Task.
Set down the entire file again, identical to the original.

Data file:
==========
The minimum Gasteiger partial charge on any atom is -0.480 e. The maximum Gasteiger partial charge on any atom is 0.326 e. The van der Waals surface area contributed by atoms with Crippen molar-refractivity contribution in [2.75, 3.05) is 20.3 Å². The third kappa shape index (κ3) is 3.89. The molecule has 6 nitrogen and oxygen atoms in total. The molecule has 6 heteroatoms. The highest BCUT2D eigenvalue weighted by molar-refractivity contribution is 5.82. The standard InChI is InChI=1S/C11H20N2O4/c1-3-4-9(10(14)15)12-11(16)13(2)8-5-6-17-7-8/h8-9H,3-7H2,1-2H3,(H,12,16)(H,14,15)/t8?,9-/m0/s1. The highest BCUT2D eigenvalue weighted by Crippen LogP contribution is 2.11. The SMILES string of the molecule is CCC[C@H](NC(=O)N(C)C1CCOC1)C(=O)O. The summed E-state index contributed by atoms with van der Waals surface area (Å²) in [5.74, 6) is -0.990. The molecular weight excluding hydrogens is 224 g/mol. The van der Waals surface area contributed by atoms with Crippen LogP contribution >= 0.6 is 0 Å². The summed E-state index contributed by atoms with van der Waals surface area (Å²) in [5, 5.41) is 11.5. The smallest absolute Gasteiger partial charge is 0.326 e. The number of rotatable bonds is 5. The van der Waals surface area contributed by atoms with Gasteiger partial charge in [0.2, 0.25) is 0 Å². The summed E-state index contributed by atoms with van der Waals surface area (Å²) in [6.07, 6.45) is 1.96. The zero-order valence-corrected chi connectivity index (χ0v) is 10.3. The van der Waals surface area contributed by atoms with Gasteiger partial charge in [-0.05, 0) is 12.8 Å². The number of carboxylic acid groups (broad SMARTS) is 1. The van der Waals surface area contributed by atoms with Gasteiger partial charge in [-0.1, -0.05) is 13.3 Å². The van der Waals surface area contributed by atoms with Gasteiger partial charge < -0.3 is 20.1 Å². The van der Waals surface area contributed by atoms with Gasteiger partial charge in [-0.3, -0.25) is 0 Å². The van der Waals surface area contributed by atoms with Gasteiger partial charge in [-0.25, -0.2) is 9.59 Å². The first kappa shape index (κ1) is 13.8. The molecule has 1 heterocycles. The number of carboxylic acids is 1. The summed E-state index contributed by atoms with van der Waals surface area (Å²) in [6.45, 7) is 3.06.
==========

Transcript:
The minimum Gasteiger partial charge on any atom is -0.480 e. The maximum Gasteiger partial charge on any atom is 0.326 e. The van der Waals surface area contributed by atoms with Crippen molar-refractivity contribution in [2.75, 3.05) is 20.3 Å². The third kappa shape index (κ3) is 3.89. The molecule has 6 nitrogen and oxygen atoms in total. The molecule has 6 heteroatoms. The highest BCUT2D eigenvalue weighted by molar-refractivity contribution is 5.82. The standard InChI is InChI=1S/C11H20N2O4/c1-3-4-9(10(14)15)12-11(16)13(2)8-5-6-17-7-8/h8-9H,3-7H2,1-2H3,(H,12,16)(H,14,15)/t8?,9-/m0/s1. The highest BCUT2D eigenvalue weighted by Crippen LogP contribution is 2.11. The SMILES string of the molecule is CCC[C@H](NC(=O)N(C)C1CCOC1)C(=O)O. The summed E-state index contributed by atoms with van der Waals surface area (Å²) in [5.74, 6) is -0.990. The molecular weight excluding hydrogens is 224 g/mol. The van der Waals surface area contributed by atoms with Crippen LogP contribution >= 0.6 is 0 Å². The summed E-state index contributed by atoms with van der Waals surface area (Å²) in [5, 5.41) is 11.5. The smallest absolute Gasteiger partial charge is 0.326 e. The number of rotatable bonds is 5. The van der Waals surface area contributed by atoms with Gasteiger partial charge in [0.2, 0.25) is 0 Å². The summed E-state index contributed by atoms with van der Waals surface area (Å²) in [6.07, 6.45) is 1.96. The zero-order valence-corrected chi connectivity index (χ0v) is 10.3. The van der Waals surface area contributed by atoms with Gasteiger partial charge in [-0.05, 0) is 12.8 Å². The number of carboxylic acid groups (broad SMARTS) is 1. The van der Waals surface area contributed by atoms with Gasteiger partial charge in [-0.1, -0.05) is 13.3 Å². The van der Waals surface area contributed by atoms with Gasteiger partial charge < -0.3 is 20.1 Å². The van der Waals surface area contributed by atoms with Gasteiger partial charge in [-0.3, -0.25) is 0 Å². The van der Waals surface area contributed by atoms with Gasteiger partial charge in [-0.25, -0.2) is 9.59 Å². The first kappa shape index (κ1) is 13.8. The molecule has 1 heterocycles. The number of carboxylic acids is 1. The summed E-state index contributed by atoms with van der Waals surface area (Å²) in [6.45, 7) is 3.06.